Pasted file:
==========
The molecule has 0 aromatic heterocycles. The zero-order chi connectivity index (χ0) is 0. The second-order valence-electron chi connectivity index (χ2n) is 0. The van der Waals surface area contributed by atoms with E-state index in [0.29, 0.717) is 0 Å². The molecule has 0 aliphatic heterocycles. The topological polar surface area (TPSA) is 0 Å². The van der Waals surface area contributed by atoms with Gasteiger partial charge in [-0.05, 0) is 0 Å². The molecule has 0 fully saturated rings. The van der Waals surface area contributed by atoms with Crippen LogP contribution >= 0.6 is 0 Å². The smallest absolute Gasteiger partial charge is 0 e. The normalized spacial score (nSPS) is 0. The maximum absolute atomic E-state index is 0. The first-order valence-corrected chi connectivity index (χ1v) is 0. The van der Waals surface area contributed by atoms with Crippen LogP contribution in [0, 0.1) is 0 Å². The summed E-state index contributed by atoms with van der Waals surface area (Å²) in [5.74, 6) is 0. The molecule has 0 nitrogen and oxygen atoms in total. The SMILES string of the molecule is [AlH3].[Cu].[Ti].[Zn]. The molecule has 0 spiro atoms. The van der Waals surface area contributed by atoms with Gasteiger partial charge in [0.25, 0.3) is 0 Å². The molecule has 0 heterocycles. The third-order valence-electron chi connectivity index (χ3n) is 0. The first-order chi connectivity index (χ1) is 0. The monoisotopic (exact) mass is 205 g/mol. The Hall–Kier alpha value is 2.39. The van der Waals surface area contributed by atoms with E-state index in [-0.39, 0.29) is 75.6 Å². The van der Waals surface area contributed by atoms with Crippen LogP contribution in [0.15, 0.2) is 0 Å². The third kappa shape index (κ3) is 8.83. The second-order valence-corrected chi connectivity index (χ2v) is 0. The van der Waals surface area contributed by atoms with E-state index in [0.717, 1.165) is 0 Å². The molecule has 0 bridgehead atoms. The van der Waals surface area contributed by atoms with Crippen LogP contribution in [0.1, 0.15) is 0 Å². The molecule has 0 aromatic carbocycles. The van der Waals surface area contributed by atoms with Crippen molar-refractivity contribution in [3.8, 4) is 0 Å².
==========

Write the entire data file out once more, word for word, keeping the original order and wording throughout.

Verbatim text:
The molecule has 0 aromatic heterocycles. The zero-order chi connectivity index (χ0) is 0. The second-order valence-electron chi connectivity index (χ2n) is 0. The van der Waals surface area contributed by atoms with E-state index in [0.29, 0.717) is 0 Å². The molecule has 0 aliphatic heterocycles. The topological polar surface area (TPSA) is 0 Å². The van der Waals surface area contributed by atoms with Gasteiger partial charge in [-0.05, 0) is 0 Å². The molecule has 0 fully saturated rings. The van der Waals surface area contributed by atoms with Crippen LogP contribution >= 0.6 is 0 Å². The smallest absolute Gasteiger partial charge is 0 e. The normalized spacial score (nSPS) is 0. The maximum absolute atomic E-state index is 0. The first-order valence-corrected chi connectivity index (χ1v) is 0. The van der Waals surface area contributed by atoms with Crippen LogP contribution in [0, 0.1) is 0 Å². The summed E-state index contributed by atoms with van der Waals surface area (Å²) in [5.74, 6) is 0. The molecule has 0 nitrogen and oxygen atoms in total. The SMILES string of the molecule is [AlH3].[Cu].[Ti].[Zn]. The molecule has 0 spiro atoms. The van der Waals surface area contributed by atoms with Gasteiger partial charge in [0.25, 0.3) is 0 Å². The molecule has 0 heterocycles. The third-order valence-electron chi connectivity index (χ3n) is 0. The first-order chi connectivity index (χ1) is 0. The monoisotopic (exact) mass is 205 g/mol. The Hall–Kier alpha value is 2.39. The van der Waals surface area contributed by atoms with E-state index in [-0.39, 0.29) is 75.6 Å². The van der Waals surface area contributed by atoms with Crippen LogP contribution in [0.15, 0.2) is 0 Å². The third kappa shape index (κ3) is 8.83. The second-order valence-corrected chi connectivity index (χ2v) is 0. The van der Waals surface area contributed by atoms with E-state index in [0.717, 1.165) is 0 Å². The molecule has 0 bridgehead atoms. The van der Waals surface area contributed by atoms with Crippen LogP contribution in [0.1, 0.15) is 0 Å². The molecule has 0 aromatic carbocycles. The van der Waals surface area contributed by atoms with Crippen molar-refractivity contribution in [3.8, 4) is 0 Å².